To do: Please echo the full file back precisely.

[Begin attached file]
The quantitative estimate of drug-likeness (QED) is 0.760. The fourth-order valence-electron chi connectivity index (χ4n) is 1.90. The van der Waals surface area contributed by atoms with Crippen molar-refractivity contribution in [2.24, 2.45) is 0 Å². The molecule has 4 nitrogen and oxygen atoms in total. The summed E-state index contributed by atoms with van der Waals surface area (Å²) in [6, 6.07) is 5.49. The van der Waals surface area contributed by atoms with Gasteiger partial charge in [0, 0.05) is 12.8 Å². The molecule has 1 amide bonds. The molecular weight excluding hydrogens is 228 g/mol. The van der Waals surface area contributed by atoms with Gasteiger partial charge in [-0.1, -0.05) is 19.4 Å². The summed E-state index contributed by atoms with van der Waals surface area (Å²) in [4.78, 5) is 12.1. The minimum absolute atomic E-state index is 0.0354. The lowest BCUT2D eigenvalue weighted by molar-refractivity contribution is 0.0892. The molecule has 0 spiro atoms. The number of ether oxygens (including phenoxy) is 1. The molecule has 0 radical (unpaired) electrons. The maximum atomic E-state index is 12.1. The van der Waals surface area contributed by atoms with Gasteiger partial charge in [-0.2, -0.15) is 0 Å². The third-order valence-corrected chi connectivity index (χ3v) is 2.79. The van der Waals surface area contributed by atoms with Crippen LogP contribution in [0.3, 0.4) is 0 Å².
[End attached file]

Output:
The quantitative estimate of drug-likeness (QED) is 0.760. The fourth-order valence-electron chi connectivity index (χ4n) is 1.90. The van der Waals surface area contributed by atoms with Crippen molar-refractivity contribution in [2.24, 2.45) is 0 Å². The molecule has 4 nitrogen and oxygen atoms in total. The summed E-state index contributed by atoms with van der Waals surface area (Å²) in [6, 6.07) is 5.49. The van der Waals surface area contributed by atoms with Gasteiger partial charge in [0, 0.05) is 12.8 Å². The molecule has 1 amide bonds. The molecular weight excluding hydrogens is 228 g/mol. The van der Waals surface area contributed by atoms with Gasteiger partial charge in [-0.1, -0.05) is 19.4 Å². The summed E-state index contributed by atoms with van der Waals surface area (Å²) in [4.78, 5) is 12.1. The minimum absolute atomic E-state index is 0.0354. The lowest BCUT2D eigenvalue weighted by molar-refractivity contribution is 0.0892. The molecule has 0 spiro atoms. The number of ether oxygens (including phenoxy) is 1. The molecule has 0 radical (unpaired) electrons. The maximum atomic E-state index is 12.1. The van der Waals surface area contributed by atoms with Gasteiger partial charge in [-0.2, -0.15) is 0 Å². The third-order valence-corrected chi connectivity index (χ3v) is 2.79. The van der Waals surface area contributed by atoms with Crippen LogP contribution in [0.3, 0.4) is 0 Å².